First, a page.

Earlier this year, Kirill Neiezhmakov (the very talented timelapse/hyperlapse photographer) visited Singapore and we had the opportunity to meet up again. We visited several locations to check out the Singapore sights and sounds and some interesting places that are suitable for his personal timelapse project.
Timelapse is usually done on professional gear (such as DSLR cameras, motion control systems with sliders and pan-tilt modules, etc). All these come together to create the incredible visuals you typically see online. But it’s not for everyone. It is very strenuous to carry so much gear and can take a lot of time to set up and dismantle just one shot (not including the shooting time).
During the location visits with Kirill, I tested using my smartphone to do some simple timelapse, to pass time whilst we chit chat and watching over his timelapse shoot. At first, I tested using some generic timelapse apps. They were easy to use, but the quality didn’t seem to be the best that could be produced. The results were compressed videos. When done correctly, timelapse sequences are made up of high-quality photos (usually raw files).
I went out a few more times and tested a few methods and finally decided on using a basic app that works similar to a camera intervalometer, and can trigger the native camera app on my phone. The app is called Intervalometer by mobilephoton.
This process proved reliable as it minimised the probability of the app crashing midway through a shoot or phone overheating and shutdown, whilst the highest possible quality was achieved since photos were shot, instead of compressed videos. These photos will then be transferred to PC for editing (as per standard timelapse sequences shot on DSLR).
Then I started testing timelapse with a smartphone gimbal – the Zhiyun Smooth Q. The app from Zhiyun allowed control of the gimbal to shoot “motion timelapse”, meaning the gimbal can be controlled to pan, tilt (and even roll). So this gives the option of basic movements for timelapse.
I used a spare phone to install the Zhiyun app (solely for gimbal control only). This method prevents the different apps from conflicting each other in a single smartphone device, and likely also helps in power conservation on my main (shooting) phone, as I didn’t need to have the Zhiyun app activated on that phone for gimbal control.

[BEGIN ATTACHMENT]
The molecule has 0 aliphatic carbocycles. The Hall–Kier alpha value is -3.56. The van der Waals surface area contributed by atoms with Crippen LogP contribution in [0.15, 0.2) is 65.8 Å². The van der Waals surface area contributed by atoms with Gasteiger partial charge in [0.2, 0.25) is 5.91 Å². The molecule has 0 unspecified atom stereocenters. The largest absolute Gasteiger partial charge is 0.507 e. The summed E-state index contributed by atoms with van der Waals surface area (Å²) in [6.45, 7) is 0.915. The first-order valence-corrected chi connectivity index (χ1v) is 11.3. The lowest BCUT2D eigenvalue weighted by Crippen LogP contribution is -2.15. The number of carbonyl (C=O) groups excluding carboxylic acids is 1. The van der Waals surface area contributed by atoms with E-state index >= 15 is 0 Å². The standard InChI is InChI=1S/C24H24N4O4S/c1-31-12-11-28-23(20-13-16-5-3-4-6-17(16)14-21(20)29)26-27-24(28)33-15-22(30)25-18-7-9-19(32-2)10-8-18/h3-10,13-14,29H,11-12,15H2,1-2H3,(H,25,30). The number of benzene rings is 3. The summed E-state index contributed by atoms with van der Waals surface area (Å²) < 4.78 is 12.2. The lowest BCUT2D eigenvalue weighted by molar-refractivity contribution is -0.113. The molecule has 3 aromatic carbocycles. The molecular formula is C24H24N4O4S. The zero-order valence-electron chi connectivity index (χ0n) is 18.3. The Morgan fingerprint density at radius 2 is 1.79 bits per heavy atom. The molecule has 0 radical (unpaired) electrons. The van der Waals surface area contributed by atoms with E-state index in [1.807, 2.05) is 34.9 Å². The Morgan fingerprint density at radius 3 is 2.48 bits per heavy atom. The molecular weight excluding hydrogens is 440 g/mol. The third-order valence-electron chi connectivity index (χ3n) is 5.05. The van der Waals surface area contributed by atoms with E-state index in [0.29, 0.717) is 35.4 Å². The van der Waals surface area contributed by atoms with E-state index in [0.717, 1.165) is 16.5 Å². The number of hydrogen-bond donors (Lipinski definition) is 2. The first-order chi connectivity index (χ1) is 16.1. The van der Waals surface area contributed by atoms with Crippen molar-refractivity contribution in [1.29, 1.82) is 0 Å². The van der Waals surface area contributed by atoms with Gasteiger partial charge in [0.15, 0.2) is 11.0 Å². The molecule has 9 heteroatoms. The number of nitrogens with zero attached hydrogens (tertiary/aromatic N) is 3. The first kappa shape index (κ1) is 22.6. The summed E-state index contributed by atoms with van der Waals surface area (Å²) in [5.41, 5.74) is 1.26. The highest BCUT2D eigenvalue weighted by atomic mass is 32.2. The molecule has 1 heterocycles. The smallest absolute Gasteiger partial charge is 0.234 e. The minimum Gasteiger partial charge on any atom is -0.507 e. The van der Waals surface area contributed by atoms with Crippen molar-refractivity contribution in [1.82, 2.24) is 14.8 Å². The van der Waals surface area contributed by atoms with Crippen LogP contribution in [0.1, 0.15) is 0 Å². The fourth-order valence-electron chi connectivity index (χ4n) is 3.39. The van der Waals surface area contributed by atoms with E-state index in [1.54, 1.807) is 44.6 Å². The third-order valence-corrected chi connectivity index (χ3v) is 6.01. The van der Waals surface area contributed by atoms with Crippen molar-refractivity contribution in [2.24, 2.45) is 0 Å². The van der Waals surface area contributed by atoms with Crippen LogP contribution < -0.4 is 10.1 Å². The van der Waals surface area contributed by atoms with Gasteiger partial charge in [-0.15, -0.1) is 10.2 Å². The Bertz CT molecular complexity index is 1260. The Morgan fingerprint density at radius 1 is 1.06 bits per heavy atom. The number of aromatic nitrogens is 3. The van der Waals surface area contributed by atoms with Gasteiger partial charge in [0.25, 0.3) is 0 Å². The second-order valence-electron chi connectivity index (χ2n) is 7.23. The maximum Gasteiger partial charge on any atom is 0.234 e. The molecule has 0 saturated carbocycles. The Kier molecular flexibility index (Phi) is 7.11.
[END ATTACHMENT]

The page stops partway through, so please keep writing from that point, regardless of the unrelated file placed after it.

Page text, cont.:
Lastly, I went to look for wide-angle lenses for my smartphone, as it only has a single lens so I wasn’t able to have “wide / zoom” capabilities via this phone. Moment lenses would have been my top choice but they seem to be catered primarily for iPhone users only. So, I went onto Carousell (a local 2nd hand online marketplace) and found a set of Sirui lenses. The wide-angle lens was the most useful during this project, reasonably sharp in the middle.
The entire project was shot over 24 separate outings, at locations including the Marina Bay vicinity, Chinatown and Gardens by the Bay (touristy areas), and also added Changi Airport (Jewel), the newly revamped Funan shopping mall, Southern Ridges near Harbourfront area, and the heartland areas such as Toa Payoh, Punggol, Jurong, Dawson.
Starting from January just before the Lunar New Year, more than 23,000 photos were shot for this project. Shooting had to end due to the Circuit Breaker (partial lockdown) implemented on 7th April 2020.
About the Author
Patrick Pellielo is a photographer, filmmaker and timelapse creator based in Singapore. You can see and follow Patrick’s work on his YouTube channel.